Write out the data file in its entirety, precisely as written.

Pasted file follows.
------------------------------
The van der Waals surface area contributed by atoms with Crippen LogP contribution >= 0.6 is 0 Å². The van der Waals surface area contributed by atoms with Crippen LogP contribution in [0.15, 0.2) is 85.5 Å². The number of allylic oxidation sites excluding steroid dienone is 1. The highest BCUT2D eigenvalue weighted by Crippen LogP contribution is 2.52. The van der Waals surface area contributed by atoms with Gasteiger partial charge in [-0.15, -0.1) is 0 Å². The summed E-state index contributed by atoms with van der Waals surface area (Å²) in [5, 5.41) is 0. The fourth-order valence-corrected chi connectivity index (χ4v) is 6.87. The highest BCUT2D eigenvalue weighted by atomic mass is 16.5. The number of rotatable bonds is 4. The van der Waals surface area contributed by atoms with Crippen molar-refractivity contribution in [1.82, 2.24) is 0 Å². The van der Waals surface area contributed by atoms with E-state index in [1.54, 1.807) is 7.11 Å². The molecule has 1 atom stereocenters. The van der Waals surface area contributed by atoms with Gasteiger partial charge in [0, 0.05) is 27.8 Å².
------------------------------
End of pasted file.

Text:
The van der Waals surface area contributed by atoms with Crippen LogP contribution >= 0.6 is 0 Å². The van der Waals surface area contributed by atoms with Crippen LogP contribution in [0.15, 0.2) is 85.5 Å². The number of allylic oxidation sites excluding steroid dienone is 1. The highest BCUT2D eigenvalue weighted by Crippen LogP contribution is 2.52. The van der Waals surface area contributed by atoms with Gasteiger partial charge in [-0.15, -0.1) is 0 Å². The summed E-state index contributed by atoms with van der Waals surface area (Å²) in [5, 5.41) is 0. The fourth-order valence-corrected chi connectivity index (χ4v) is 6.87. The highest BCUT2D eigenvalue weighted by atomic mass is 16.5. The number of rotatable bonds is 4. The van der Waals surface area contributed by atoms with Crippen molar-refractivity contribution in [1.82, 2.24) is 0 Å². The van der Waals surface area contributed by atoms with E-state index in [1.54, 1.807) is 7.11 Å². The molecule has 1 atom stereocenters. The van der Waals surface area contributed by atoms with Gasteiger partial charge in [0, 0.05) is 27.8 Å².